The cigar, like so many other things in this world, came to an end. The sergeant threw away the little stump, which was still afire, with the intention of tossing it into the lake; but the stump was so light that it went only a short distance on deck and lay there smoking. At once came a foot in the prettiest little polished shoe, and stepped on it, so that it was extinguished instantly. The sergeant raised his eyes from the foot to the head and saw the girl stranger. Her glance met his. He rose hurriedly from his trunk, approached her with a polite bow, and said: "Thank you my dear girl! My cigar hardly deserved to be touched by your foot -- but --"


A cold, scornful expression in her face was her answer.


( From Det går an, Chapter 1)




*


I say "happily", because though I've had a volume of Almqvist on my shelves for a few years now, I've found it difficult to start reading it, because aside from all the usual challenges of reading Swedish I struggle with the old-style spelling and vocabulary. (Swedish spelling was substantially reformed in 1906.)


E.g., from the middle of the above passage:




– När nu, återtog sergeanten och böjde hufvudet, gäddan slukar aborren, som jag hoppas snart sker, så komma ändock de begge ringarne att ligga – under samma hjerta! Det sista uthviskades med en öm dragning på orden, men som alldeles misslyckades för sergeanten. Flickan vände sig tvert bort utan att svara, och blandade sig med de öfriga jungfrurna.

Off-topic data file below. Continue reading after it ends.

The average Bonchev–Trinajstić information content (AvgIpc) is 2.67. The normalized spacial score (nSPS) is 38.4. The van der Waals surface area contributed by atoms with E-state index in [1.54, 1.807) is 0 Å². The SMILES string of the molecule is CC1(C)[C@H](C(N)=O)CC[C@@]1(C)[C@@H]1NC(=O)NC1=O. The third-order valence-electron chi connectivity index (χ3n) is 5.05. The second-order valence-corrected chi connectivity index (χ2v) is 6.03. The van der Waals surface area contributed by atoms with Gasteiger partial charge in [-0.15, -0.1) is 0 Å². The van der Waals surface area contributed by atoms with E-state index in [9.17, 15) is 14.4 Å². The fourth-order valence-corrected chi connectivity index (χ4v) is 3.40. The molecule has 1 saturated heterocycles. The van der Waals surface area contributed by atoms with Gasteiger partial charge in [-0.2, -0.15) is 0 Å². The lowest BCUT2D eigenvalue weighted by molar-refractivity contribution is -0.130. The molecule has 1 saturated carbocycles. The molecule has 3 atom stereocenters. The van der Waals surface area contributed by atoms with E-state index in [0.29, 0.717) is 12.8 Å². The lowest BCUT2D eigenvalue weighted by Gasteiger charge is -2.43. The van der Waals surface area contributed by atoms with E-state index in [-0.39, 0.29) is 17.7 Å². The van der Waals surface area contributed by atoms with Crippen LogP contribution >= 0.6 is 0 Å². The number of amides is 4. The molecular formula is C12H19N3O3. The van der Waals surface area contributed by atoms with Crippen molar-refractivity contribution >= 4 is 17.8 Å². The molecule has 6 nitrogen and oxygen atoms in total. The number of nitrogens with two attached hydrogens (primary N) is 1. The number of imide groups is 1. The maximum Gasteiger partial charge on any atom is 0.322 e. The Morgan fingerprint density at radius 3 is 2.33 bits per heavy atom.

– Prosit junker! sade han till sig sjelf. Afbiten på ny stat! och hvarföre tala om hjerta? och på däck! Men ett fägnar mig: hon misstyckte icke, att jag vågade ett du till henne. Fördenskull och alltså, aldrig mamsell mera!




I can count 14 archaic words or spellings in that, and there's probably more that I've missed.


Note that the line translated by Burnett as "she didn't take it amiss that I ventured to address her at all" actually means "... that I ventured a du to her" i.e. the informal second person pronoun.










Strängnäs Cathedral


[Image source: http://www.busspojken.com/stad/strangnas/strangnas.html]




When he examined the shores they were passing, he noticed that the steamer was about to put into Strängnäs. Sailors far out on the lake can see the large cathedral and its majestic spire, which commands the whole Södermanland neighbourhood. Only at close range can one discern a number of small red wooden houses straggling below the church...



( From Det går an, Chapter 1)




As an E-W waterway Lake Mälaren was such an important civilising feature of ancient Svealand  that three of Sweden's tradional counties are named by their position relative to the lake: Uppland to the north, Västmanland to the west and Södermanland to the south.




C.J.L Almqvist, portrait by Johan Gustaf Köhler






[The images above and below come from this web page about portraits of Almqvist:
http://www.almqvistsallskapet.se/?page_id=585 ]










C.J.L. Almqvist, portrait by Carl Peter Mazer